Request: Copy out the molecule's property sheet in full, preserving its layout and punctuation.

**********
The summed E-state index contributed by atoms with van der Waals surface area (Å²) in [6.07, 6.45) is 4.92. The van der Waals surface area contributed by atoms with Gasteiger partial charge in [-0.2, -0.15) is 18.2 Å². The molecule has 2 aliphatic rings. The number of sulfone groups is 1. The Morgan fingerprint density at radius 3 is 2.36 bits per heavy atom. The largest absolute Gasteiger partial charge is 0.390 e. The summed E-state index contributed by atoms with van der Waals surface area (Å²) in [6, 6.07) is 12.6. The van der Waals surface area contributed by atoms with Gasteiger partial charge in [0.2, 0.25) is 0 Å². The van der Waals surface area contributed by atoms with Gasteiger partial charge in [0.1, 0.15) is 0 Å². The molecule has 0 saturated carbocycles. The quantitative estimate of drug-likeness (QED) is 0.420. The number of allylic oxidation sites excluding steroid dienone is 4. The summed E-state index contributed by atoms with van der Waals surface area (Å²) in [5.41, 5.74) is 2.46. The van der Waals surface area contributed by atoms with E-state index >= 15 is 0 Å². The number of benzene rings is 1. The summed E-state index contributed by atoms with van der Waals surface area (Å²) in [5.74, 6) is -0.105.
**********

The summed E-state index contributed by atoms with van der Waals surface area (Å²) in [6.07, 6.45) is 4.92. The van der Waals surface area contributed by atoms with Gasteiger partial charge in [-0.2, -0.15) is 18.2 Å². The molecule has 2 aliphatic rings. The number of sulfone groups is 1. The Morgan fingerprint density at radius 3 is 2.36 bits per heavy atom. The largest absolute Gasteiger partial charge is 0.390 e. The summed E-state index contributed by atoms with van der Waals surface area (Å²) in [6, 6.07) is 12.6. The van der Waals surface area contributed by atoms with Gasteiger partial charge in [0.2, 0.25) is 0 Å². The van der Waals surface area contributed by atoms with Gasteiger partial charge in [0.1, 0.15) is 0 Å². The molecule has 0 saturated carbocycles. The quantitative estimate of drug-likeness (QED) is 0.420. The number of allylic oxidation sites excluding steroid dienone is 4. The summed E-state index contributed by atoms with van der Waals surface area (Å²) in [5.41, 5.74) is 2.46. The van der Waals surface area contributed by atoms with E-state index >= 15 is 0 Å². The number of benzene rings is 1. The summed E-state index contributed by atoms with van der Waals surface area (Å²) in [5.74, 6) is -0.105.